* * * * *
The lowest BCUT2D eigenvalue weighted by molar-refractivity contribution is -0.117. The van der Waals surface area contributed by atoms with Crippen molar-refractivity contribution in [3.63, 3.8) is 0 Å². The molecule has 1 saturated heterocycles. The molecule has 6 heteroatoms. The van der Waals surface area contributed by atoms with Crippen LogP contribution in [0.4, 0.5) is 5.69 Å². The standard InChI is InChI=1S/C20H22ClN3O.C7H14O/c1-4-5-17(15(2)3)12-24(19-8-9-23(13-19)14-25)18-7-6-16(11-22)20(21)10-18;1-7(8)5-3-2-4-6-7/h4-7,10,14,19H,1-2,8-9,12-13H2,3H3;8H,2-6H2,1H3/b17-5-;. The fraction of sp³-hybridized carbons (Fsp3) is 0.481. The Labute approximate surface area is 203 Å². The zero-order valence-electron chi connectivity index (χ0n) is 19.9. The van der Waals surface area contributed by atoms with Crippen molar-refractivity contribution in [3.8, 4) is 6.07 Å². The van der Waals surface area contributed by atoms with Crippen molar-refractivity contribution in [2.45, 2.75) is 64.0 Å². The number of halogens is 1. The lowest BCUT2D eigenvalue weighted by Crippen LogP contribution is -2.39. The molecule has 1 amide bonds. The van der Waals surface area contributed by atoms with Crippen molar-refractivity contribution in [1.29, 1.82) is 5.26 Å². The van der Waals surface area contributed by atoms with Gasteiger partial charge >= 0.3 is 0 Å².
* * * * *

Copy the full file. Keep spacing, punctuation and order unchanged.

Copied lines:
The lowest BCUT2D eigenvalue weighted by molar-refractivity contribution is -0.117. The van der Waals surface area contributed by atoms with Crippen molar-refractivity contribution in [3.63, 3.8) is 0 Å². The molecule has 1 saturated heterocycles. The molecule has 6 heteroatoms. The van der Waals surface area contributed by atoms with Crippen LogP contribution in [0.4, 0.5) is 5.69 Å². The standard InChI is InChI=1S/C20H22ClN3O.C7H14O/c1-4-5-17(15(2)3)12-24(19-8-9-23(13-19)14-25)18-7-6-16(11-22)20(21)10-18;1-7(8)5-3-2-4-6-7/h4-7,10,14,19H,1-2,8-9,12-13H2,3H3;8H,2-6H2,1H3/b17-5-;. The fraction of sp³-hybridized carbons (Fsp3) is 0.481. The Labute approximate surface area is 203 Å². The zero-order valence-electron chi connectivity index (χ0n) is 19.9. The van der Waals surface area contributed by atoms with Crippen molar-refractivity contribution in [3.8, 4) is 6.07 Å². The van der Waals surface area contributed by atoms with Crippen molar-refractivity contribution in [2.45, 2.75) is 64.0 Å². The number of halogens is 1. The lowest BCUT2D eigenvalue weighted by Crippen LogP contribution is -2.39. The molecule has 1 amide bonds. The van der Waals surface area contributed by atoms with Crippen molar-refractivity contribution in [1.29, 1.82) is 5.26 Å². The van der Waals surface area contributed by atoms with Gasteiger partial charge >= 0.3 is 0 Å².